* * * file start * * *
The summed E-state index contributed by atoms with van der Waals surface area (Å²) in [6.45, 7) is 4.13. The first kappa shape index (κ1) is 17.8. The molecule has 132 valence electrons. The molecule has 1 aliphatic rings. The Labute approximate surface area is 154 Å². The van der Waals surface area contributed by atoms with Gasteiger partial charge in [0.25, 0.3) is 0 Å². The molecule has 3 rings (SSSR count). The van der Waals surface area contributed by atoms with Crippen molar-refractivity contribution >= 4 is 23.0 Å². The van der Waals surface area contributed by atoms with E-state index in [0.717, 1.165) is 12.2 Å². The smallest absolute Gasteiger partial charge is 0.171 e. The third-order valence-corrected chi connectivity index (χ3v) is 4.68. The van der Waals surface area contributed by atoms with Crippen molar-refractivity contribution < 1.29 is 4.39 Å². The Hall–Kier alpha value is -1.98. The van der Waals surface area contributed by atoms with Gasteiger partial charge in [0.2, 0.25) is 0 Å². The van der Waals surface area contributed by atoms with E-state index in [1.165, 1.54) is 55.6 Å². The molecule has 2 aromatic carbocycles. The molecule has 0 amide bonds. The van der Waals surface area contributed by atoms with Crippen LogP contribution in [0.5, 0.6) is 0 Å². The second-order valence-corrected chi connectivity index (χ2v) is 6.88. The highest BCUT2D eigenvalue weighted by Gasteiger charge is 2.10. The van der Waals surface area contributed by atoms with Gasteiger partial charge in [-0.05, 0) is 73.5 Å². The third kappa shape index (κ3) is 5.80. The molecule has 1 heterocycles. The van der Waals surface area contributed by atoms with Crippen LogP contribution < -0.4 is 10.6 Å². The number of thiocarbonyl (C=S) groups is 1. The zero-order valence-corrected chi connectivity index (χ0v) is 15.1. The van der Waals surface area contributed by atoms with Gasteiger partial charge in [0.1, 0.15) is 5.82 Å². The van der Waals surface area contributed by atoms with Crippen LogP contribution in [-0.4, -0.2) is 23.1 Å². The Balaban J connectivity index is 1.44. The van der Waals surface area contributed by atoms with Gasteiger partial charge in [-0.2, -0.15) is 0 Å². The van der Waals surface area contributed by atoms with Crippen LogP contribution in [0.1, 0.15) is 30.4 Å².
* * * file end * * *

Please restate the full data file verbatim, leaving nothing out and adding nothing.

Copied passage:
The summed E-state index contributed by atoms with van der Waals surface area (Å²) in [6.45, 7) is 4.13. The first kappa shape index (κ1) is 17.8. The molecule has 132 valence electrons. The molecule has 1 aliphatic rings. The Labute approximate surface area is 154 Å². The van der Waals surface area contributed by atoms with Gasteiger partial charge in [0.25, 0.3) is 0 Å². The molecule has 3 rings (SSSR count). The van der Waals surface area contributed by atoms with Crippen molar-refractivity contribution >= 4 is 23.0 Å². The van der Waals surface area contributed by atoms with E-state index in [0.717, 1.165) is 12.2 Å². The smallest absolute Gasteiger partial charge is 0.171 e. The third-order valence-corrected chi connectivity index (χ3v) is 4.68. The van der Waals surface area contributed by atoms with Crippen molar-refractivity contribution < 1.29 is 4.39 Å². The Hall–Kier alpha value is -1.98. The van der Waals surface area contributed by atoms with Gasteiger partial charge in [0.2, 0.25) is 0 Å². The van der Waals surface area contributed by atoms with E-state index in [1.165, 1.54) is 55.6 Å². The molecule has 2 aromatic carbocycles. The molecule has 0 amide bonds. The van der Waals surface area contributed by atoms with Crippen LogP contribution in [0.5, 0.6) is 0 Å². The second-order valence-corrected chi connectivity index (χ2v) is 6.88. The highest BCUT2D eigenvalue weighted by Gasteiger charge is 2.10. The van der Waals surface area contributed by atoms with Gasteiger partial charge in [-0.05, 0) is 73.5 Å². The third kappa shape index (κ3) is 5.80. The molecule has 1 heterocycles. The van der Waals surface area contributed by atoms with Crippen LogP contribution < -0.4 is 10.6 Å². The number of thiocarbonyl (C=S) groups is 1. The zero-order valence-corrected chi connectivity index (χ0v) is 15.1. The van der Waals surface area contributed by atoms with Gasteiger partial charge in [0.1, 0.15) is 5.82 Å². The van der Waals surface area contributed by atoms with Crippen LogP contribution in [-0.4, -0.2) is 23.1 Å². The Balaban J connectivity index is 1.44. The van der Waals surface area contributed by atoms with Gasteiger partial charge in [-0.2, -0.15) is 0 Å². The van der Waals surface area contributed by atoms with Crippen LogP contribution in [0.1, 0.15) is 30.4 Å².